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How the UK will transition to net zero

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The government says it's making the decisions that are needed now to drive investments in new low-carbon technologies. As these develop, it says it will continue to test its approaches so that it can decide how to scale up to reach its 2050 zero emissions target.

The policies and proposals - Power

The UK will be powered entirely by clean electricity by 2035, says the government, subject to security of supply. it aims to do this through a combination of technologies: nuclear, including new small modular reactors as well as a large-scale nuclear plant, offshore and onshore wind and solar, all this will be underpinned by flexibility, including storage, gas with CCS, and hydrogen, all designed to help avoid price spikes.

Fuel supply and hydrogen

5GW of hydrogen production capacity has beed targeted by 2030, and emissions halved from oil and gas. Current gas prices spikes underline the need to get off hydrocarbons as quickly as possible, it says.

A new industrial Decarbonisation and Hydrogen Revenue support (IDHRS) scheme will fund new hydrogen and industrial carbon capture business models.


Hydrogen, carbon capture and renewable energy will accelerate decarbonisation in clusters around the UK, accounting for around half of the UK's industrial emissions.

Heat and Buildings

By 2035, all new heating appliances installed in homes and workplaces will be low-carbon technologies such as heat pumps or hydrogen boilers. But this will be a gradual transition and no decision on the future of hydrogen heating will be made until 2026. No new gas boilers will be sold by 2035.

The government expects the cost of heat pumps to fall quickly and hopes they will be as cheap to buy and run as a gas boiler by the end of this decade.

it's also considering rebalancing energy costs by removing levies away from gas and re - allocating them to electricity, so lowering electricity bills for consumers.


The government has already committed to stop sales of new petrol and diesel cars by 2030 and says all cars must be 'zero emissions-capable' by 2035.

There be zero-emission vehicle grants and funding for electric vehicle infrastructure, with a focus on residential street charging, as well as money to support the electrification of vehicles and supply chains. Four thousand new zero-emission buses and a net-zero rail network are targeted for 2050.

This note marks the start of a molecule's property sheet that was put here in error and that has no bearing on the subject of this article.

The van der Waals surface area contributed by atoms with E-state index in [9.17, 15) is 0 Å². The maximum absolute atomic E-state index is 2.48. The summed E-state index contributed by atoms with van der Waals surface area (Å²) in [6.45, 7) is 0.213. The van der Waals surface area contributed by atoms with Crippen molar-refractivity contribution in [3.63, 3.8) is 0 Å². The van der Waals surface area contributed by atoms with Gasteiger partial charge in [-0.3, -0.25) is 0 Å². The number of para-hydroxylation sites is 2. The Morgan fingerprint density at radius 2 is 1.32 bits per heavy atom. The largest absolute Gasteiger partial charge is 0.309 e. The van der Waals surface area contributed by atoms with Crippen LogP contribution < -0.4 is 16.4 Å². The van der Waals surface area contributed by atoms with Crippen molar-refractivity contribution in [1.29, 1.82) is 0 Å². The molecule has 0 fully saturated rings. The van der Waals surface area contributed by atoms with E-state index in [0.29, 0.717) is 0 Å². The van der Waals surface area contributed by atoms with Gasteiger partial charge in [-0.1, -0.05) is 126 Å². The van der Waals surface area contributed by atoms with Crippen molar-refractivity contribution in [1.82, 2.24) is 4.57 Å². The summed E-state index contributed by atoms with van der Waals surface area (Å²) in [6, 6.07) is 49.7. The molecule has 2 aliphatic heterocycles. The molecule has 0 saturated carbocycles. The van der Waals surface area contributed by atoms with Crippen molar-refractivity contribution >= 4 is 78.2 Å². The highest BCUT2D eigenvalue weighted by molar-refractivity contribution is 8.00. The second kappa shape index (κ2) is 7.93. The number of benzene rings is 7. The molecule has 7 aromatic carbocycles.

It's also expanding zero emission road freight trials. In the air, the government says it's kickstaring the commercialisation of sustainable aviation fuel (SAF) with funding to develop plants, and an ambition of 10 per cent SAF by 2030.

Natural Resources

Farmers will receive support for low-carbon farming to increase productivity and enable more efficient use of land, such as through agroforestry.

Around 280,000 hectares of peat in England will be restored by 2050, and more woodlands will be planted, up to 30,000 hectares a year by the end of this Parliament.

There will also be funding for local authorities to collect food waste from all homes from 2025.

Greenhouse Gas Removals

The government acknowledges the difficulty of removing residual emissions from the hardest-to-decarbonise sectors, including aviation, agriculture and industry.

its proposing that greenhouse gas removals will be supported initially by the government before moving towards a market-based framework.

Supporting the Transition

At least £1.5 billion of funding will be behind the drive to net-zero, with the aim of supporting the 'innovation chain' to reduce costs and support key technologies and ideas to meet net zero. The government says it will work with the private sector to provide the finance needed, back training and skills, support workers to retain and skills, support workers to retain and upskill, and build low-carbon industries.

It says it will reform the skills system so that training providers, employers and learners are incentivised and equipped to deliver the transition to net zero.

A new Sustainability Disclosures Regime will enforce mandatory climate-related financial disclosures, and the government also says it will publish and update every year against set targets to achieve its climate goals.

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